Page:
Archive for April 10th, 2010


In the sandy soil of the greenhouse/stable, Field Horsetails (Equisetum arvense)are sprouting. Now these are odd looking plants. For starters, there seem to be two separate varieties growing, but in fact, they represent the two growth forms of the same plant. The whitish-tan cone-bearing shoots arise from an underground rhizome in April. They have leafless, jointed stems and grow to about 6 to 10 inches tall. They shed their spores and wither in about two weeks.

Along with the tan shoots are a green phase that consists of a jointed stem with branches in whorls. Presumably, it is the bushy green plant that reminded someone of a horse’s tail, although I would say they more closely resemble a bottlebrush. The green stem and branches carry on photosynthesis. The growth period of the green stems overlaps that of the tan shoots, but the green plants live longer, reaching their full development in late May or June. In the autumn, the plant dies back to the underground rhizome. The perennial rhizome puts up new spore-bearing and green shoots each spring.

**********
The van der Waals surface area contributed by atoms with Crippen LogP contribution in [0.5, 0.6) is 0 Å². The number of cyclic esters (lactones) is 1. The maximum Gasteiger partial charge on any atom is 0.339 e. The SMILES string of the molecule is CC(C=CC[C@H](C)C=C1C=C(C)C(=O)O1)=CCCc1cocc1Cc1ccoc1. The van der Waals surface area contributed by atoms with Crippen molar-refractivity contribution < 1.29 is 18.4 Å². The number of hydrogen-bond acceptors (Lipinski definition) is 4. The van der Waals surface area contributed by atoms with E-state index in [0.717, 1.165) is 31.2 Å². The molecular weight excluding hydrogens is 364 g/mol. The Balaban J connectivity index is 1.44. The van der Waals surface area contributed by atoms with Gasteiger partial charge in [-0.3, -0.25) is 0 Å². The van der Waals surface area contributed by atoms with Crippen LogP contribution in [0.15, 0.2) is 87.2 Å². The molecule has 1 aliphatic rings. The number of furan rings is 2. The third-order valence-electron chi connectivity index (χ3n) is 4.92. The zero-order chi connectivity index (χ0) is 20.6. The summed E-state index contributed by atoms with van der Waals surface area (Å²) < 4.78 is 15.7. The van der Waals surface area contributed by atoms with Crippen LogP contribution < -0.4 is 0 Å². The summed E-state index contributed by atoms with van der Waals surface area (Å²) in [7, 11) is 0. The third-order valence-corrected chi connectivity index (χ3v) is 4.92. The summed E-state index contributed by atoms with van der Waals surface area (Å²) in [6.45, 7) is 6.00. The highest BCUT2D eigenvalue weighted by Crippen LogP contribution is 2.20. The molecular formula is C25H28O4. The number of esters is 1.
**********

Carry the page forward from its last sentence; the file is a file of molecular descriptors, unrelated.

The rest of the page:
Horsetails are classed as Fern Allies because they have life cycles similar to ferns. They are vascular plants that evolved from green algae, but they are more ancient than ferns. More than 300 million years ago, their ancestors were giants, reaching heights of up to 60 feet or more and growing in vast swampy forests.

Today, horsetails are usually found in moist areas along wetlands or rivers, as well as in woodlands, roadsides and other disturbed areas. They clearly enjoy sandy soil here. Outside of the greenhouse, there are stands scattered through the pasture, where they grow in relatively small numbers.

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